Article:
The Small-tooth Dog

From Wikipedia, the free encyclopedia
Jump to: navigation, search

The Small-tooth Dog is an English fairy tale collected by Sidney Oldall Addy in Household Tales and Other Traditional Remains.[1]

It is Aarne-Thompson type 425C.[2] Others of this type include Beauty and the Beast and The Singing, Springing Lark.[3]

Ruth Manning-Sanders included it in A Book of Magic Animals.


A merchant was attacked by robbers. A dog came to his aid and then brought him to his home until he recovered. The merchant offered to give him many marvels, such as a goose that laid golden eggs, but the dog said that he wanted only the merchant's daughter. The merchant grieved, but he had agreed. He went home, and when a week had gone by, the dog came for the daughter. He told her to get on his back, she did, and he carried her to his home.

After a month, she wept because she wanted to visit her father. The dog said that she could, if she stayed no more than three days, but asked what she would call him there. She said, "A great, foul, small-tooth dog," and he refused to take her. She begged and said she would call him "Sweet-as-a-Honeycomb," and they set out, but on the way, when they came to a stile, he asked what she would call him, and she said "A great, foul, small-tooth dog," and he carried her back. A week later, they went again, and she called him "Sweet-as-a-Honeycomb," at the first stile, but "A great, foul, small-tooth dog," at the second, and he carried her back. A week after that, they set out again, and she called him "Sweet-as-a-Honeycomb" at the stiles. When they reached the merchant's home, he asked again, and she started to say "A great -- " but thought on how kind he had been to her and said, "Sweeter-than-a-Honeycomb". He got up on his hindlegs, shed his coat, and became a handsome young man, and they married.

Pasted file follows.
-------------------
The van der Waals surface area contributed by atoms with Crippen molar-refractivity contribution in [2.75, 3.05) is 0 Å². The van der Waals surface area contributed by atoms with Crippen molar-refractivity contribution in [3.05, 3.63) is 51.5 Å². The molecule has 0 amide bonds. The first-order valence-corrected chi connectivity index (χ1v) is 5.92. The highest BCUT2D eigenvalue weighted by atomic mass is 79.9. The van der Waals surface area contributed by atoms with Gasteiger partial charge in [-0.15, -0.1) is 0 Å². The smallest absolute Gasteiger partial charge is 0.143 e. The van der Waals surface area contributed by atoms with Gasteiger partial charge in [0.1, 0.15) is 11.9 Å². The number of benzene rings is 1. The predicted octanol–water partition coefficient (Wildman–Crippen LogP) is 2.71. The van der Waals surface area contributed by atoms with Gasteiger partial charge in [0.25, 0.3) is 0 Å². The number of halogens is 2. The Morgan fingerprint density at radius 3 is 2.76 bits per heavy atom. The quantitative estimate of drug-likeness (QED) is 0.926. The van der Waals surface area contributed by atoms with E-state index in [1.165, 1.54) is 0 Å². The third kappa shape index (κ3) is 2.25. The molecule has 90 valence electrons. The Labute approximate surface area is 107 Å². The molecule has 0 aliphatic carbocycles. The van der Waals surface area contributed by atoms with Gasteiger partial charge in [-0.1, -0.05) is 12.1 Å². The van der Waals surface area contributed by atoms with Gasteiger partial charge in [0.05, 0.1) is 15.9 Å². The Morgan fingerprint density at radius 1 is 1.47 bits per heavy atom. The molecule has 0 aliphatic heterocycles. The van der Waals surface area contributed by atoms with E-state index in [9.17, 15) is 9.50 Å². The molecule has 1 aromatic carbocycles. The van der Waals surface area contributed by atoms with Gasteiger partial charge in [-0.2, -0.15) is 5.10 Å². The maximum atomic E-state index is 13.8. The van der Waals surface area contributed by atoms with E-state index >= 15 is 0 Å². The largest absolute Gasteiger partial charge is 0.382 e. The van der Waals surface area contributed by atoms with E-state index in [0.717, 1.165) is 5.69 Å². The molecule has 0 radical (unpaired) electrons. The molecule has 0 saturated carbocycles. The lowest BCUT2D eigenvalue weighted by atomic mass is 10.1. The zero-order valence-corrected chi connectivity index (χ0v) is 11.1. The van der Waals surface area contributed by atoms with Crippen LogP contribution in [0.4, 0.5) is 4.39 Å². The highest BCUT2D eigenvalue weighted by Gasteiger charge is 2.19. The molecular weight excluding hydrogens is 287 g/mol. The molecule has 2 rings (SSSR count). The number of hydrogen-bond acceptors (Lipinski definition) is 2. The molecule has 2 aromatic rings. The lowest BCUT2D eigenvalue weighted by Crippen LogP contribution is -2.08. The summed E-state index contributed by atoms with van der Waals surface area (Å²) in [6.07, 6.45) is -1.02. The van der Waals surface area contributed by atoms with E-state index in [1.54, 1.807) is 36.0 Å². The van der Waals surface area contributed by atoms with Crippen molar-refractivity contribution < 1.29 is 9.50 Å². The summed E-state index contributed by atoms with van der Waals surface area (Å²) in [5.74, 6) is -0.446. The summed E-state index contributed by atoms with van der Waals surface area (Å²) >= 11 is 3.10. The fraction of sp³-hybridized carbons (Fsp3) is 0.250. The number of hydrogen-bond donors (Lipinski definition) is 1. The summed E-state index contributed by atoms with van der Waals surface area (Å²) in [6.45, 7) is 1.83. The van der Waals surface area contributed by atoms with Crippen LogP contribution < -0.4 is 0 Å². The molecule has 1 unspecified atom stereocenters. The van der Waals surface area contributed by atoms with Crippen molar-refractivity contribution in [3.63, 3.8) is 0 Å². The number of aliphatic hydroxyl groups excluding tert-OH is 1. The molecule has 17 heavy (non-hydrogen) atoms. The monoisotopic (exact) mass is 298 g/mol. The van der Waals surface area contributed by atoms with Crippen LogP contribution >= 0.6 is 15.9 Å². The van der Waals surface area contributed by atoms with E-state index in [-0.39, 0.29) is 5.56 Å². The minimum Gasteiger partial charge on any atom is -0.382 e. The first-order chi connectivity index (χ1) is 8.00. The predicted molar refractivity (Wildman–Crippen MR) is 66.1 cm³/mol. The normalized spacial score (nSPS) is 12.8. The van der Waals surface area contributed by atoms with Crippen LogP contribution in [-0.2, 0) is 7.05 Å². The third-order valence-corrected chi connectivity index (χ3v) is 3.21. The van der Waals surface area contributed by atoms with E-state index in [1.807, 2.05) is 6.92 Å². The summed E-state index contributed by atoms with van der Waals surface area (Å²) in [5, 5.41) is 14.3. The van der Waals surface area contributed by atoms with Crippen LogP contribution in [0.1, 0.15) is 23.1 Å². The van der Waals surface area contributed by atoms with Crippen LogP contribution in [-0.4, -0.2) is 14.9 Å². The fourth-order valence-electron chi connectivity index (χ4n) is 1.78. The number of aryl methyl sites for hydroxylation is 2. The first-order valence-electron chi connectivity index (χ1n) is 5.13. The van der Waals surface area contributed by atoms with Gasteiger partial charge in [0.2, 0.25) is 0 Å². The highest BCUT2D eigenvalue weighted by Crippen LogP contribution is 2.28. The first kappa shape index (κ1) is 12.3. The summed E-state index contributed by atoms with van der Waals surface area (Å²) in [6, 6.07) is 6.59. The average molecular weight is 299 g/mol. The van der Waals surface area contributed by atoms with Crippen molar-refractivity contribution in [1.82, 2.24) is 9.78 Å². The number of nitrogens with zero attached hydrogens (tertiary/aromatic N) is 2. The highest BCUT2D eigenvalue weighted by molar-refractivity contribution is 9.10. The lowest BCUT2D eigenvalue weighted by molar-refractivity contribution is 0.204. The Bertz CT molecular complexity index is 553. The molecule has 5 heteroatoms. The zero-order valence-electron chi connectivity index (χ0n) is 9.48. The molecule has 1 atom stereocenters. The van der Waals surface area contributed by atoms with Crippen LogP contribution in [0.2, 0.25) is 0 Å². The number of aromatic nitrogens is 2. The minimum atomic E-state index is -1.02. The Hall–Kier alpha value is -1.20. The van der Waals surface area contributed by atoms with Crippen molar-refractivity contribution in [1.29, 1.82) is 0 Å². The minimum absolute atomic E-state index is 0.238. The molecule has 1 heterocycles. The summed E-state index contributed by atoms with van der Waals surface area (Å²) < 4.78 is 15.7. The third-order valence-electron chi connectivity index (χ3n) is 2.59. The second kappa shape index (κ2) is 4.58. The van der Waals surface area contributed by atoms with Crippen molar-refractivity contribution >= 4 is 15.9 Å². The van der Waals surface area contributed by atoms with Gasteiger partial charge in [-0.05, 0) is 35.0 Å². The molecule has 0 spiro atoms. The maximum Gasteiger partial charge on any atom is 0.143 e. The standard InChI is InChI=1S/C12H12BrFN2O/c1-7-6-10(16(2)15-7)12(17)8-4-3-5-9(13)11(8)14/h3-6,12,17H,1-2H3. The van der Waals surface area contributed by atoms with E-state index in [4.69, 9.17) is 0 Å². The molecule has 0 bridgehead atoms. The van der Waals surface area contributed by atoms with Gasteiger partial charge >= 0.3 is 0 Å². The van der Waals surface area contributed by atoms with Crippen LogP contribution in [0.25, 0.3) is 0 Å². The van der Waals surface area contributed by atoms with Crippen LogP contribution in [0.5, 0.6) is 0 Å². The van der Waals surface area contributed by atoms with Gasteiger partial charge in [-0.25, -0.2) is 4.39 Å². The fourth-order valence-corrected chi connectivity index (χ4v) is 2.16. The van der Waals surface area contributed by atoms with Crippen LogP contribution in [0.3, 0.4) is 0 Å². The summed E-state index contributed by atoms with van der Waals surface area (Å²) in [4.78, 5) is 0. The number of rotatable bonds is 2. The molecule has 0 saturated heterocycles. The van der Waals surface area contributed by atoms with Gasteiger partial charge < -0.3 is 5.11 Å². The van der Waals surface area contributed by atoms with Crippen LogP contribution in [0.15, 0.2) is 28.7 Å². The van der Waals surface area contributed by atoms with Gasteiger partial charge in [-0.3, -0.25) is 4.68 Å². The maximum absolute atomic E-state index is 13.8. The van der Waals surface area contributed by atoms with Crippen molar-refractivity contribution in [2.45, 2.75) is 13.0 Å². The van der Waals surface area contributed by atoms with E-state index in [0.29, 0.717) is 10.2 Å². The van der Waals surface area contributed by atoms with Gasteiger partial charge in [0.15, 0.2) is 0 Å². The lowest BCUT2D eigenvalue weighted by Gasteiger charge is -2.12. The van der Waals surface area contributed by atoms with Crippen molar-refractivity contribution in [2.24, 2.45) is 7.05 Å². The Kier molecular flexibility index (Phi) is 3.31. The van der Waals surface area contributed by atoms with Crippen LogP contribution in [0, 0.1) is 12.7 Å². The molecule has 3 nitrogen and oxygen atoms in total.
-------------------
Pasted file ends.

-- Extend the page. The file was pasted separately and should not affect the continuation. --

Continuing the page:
The urging of her father to marry the beast because he had promised her represents a factor clearly present in arranged marriages. This tale has been intrepreted as symbolically representing an arranged marriage; the bride's revulsion to marrying a stranger being symbolized by his bestial form.[4]

See also[edit]


  1. ^ Sidney Oldall Addy, "The Small-tooth Dog" Household Tales and Other Traditional Remains
  2. ^ D. L. Ashliman, "Beauty and the Beast:folktales of Aarne-Thompson-Uther type 425C"
  3. ^ Heidi Anne Heiner, "Tales Similar to Beauty and the Beast"
  4. ^ Maria Tatar, Off with Their Heads! p. 140 ISBN 0-691-06943-3